The whole hop affair requires robust, expensive wireless audio systems. But, like my Bose headphones, my fine audio receivers had to share 1st row with the blazing Skrillex video flamethrower, and were de-sensing as a result of the powerful RF eminating from said blowtorch. The receivers have a frequency scan function (Lectrosonics UCR411a), and it was showing complete RF obliteration with the video transmitter switched on. A solid black block, floor to ceiling. When a powerful RF transmitter comes shoulder-to-shoulder with an RF receiver, de-sensing happens. The trans RF overwhelms the circuitry in the receiver, regardless of frequency selected. The only cure is distance.
Move the transmitter 3 or 4 feet away, and everything’s OK! But the only place for the video transmitter and my receivers to live were on the side of the camera. So who’s problem is this? Why mine, of course! Camera and director could not work without the little wireless video system.
No problem, the director says! We’ll just go “hard wire” from sound to camera for the entire week. Dark storm clouds formed over my head, images of water skiing behind camera, with an audio-cable tow rope, inside a wrecked-out house. Outside of interviews and other “tame” shoots, the last time I went hard-wire to camera was probably sometime in 1998.
Cameraman: Works great at home, he says. You can take the camera home tonight and “work it out.”
So, my 1st day goes down with the cable tether, as the production was in 1st day freight-train mode, and no down time for a little audio troubleshooting. I trudge the camera home that evening to perform the “prep” that should have happened the day before the shoot. On the bench, I learn that the transmitter is tunable from 512 thru 800 mHz. From the internet I learn about the transmitter, specs & how to set the frequency, as camera dept. hadn’t a clue about their little black box. I try different combinations of transmitter and hop frequencies, looking for those that play well together. No go. The video transmitter swamps everything from Lectro Block 21 thru 26 and beyond, regardless of frequency setting.
I try some surgery on the video transmitter’s antenna, running a tightly looped wire around the antenna and soldering it to the BNC shell. This detuned the antenna to the point where it became a less effective radiator. However, this may make matters worse by raising the vSWR of the antenna, which may cause the transmitter case radiate RF, or even burn out the transmitter.
I finally mount the transmitter way forward on the camera, tucking the antenna under the viewfinder, and set it to 800 mHz (channel 69). I mount the audio receivers at the extreme rear of the camera, using Lectro block 21 (520 mHz). Doing a scan, this gets the swamping down to the 50% point on the scan display.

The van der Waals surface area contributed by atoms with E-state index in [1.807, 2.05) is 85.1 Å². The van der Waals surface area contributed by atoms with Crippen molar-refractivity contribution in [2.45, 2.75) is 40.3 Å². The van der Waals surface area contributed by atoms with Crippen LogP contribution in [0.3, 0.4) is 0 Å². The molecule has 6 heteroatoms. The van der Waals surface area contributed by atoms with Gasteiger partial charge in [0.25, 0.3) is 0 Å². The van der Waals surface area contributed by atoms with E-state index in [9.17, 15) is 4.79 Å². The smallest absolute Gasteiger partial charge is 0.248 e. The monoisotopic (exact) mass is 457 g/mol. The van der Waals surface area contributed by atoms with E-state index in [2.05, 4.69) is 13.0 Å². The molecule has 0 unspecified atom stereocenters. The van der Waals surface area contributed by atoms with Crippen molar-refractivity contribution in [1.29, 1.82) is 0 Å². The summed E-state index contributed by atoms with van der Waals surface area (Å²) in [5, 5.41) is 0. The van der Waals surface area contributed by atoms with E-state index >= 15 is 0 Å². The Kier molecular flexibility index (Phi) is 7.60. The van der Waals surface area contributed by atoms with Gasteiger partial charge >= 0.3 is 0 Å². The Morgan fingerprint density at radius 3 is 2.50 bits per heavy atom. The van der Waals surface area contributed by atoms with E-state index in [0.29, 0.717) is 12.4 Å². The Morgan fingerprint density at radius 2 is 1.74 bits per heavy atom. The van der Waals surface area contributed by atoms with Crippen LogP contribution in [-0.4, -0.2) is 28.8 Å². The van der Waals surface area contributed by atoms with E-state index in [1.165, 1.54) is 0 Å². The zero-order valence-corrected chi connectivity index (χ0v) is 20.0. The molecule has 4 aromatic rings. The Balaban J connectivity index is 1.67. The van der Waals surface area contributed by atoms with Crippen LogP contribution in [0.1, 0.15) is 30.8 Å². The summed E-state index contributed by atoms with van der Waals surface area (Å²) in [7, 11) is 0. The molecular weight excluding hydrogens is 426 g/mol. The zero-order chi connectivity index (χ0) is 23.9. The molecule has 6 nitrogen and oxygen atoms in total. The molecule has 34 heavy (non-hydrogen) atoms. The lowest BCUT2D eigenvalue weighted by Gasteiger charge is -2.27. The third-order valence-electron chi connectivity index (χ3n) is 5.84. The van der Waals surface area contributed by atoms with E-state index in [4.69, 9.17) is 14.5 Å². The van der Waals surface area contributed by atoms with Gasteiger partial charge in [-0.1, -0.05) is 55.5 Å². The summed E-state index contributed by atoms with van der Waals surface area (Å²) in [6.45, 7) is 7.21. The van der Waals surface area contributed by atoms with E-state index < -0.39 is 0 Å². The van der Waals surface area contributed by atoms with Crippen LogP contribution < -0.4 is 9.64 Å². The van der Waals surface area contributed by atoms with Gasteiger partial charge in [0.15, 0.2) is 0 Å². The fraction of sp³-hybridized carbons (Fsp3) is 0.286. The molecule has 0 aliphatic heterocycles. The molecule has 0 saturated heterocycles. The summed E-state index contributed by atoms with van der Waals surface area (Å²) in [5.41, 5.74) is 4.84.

Using 100mw transmitter hops, I send audio to the camera and walk test it in the backyard. Amazingly, no dropouts or hits! The Lectro wireless are robust enough to deliver clean audio despite 50% RF interference levels on the receivers. This is using UCR411a Receivers. I’m not sure I could have accomplished the same feat with the less-robust Lectro UCR401 receivers, or SRa’s, which are the equivalent of 401’s. Looks like camera’s gonna have to lug around a little extra weight on the side!
Regardless, I keep a minimum distance from the camera throughout the week, to make sure those hops were solid. I also ran 24 bit backup audio files on everything. Camera dept. refused to do a free-run sync of timecode with my recorder, something to do with the antiquated notion that sequentially coded files digitize faster. No argument from me. If they need the backup, hello Plural Eyes.
Lessons learned! Good times! by Pete Verrando www.txsound.com
Bill Daly, a veteran N.Y. sound mixer filled in for Tod Maitland on the first 2.5 weeks of JFK in Dallas, doing all the motorcade scenes. I was the 2nd mixer and sfx recordist with my Nagra 4L and one of the early portable DAT machines, 5 years into my career. Bill was pretty gruff and would occasionally tear me a new arsehole by day, but always followed up by buying me a drink after wrap and regaling me with war stories. I’ll never forget one day, while sitting in the window sills of the 6th floor Book Depository, seeing Bill’s massive cart on the street below, with his huge Sela mixer and umbrella anchored to his cart, but no immediate sign of Bill. A gust of wind hooked the umbrella and pulled the cart over on its back, his stereo Nagra flipped lid-down and skidded on the pavement. Boom op T.J. O’Mara dashes over to the pile and slaps his hands to his head, and frantically he goes about righting the whole mess. I think they were back up and running in 15 minutes. It was surreal. He was just as encouraging and kind to me as he was a ball-buster. Cheers Bill! by Pete Verrando, www.txsound.com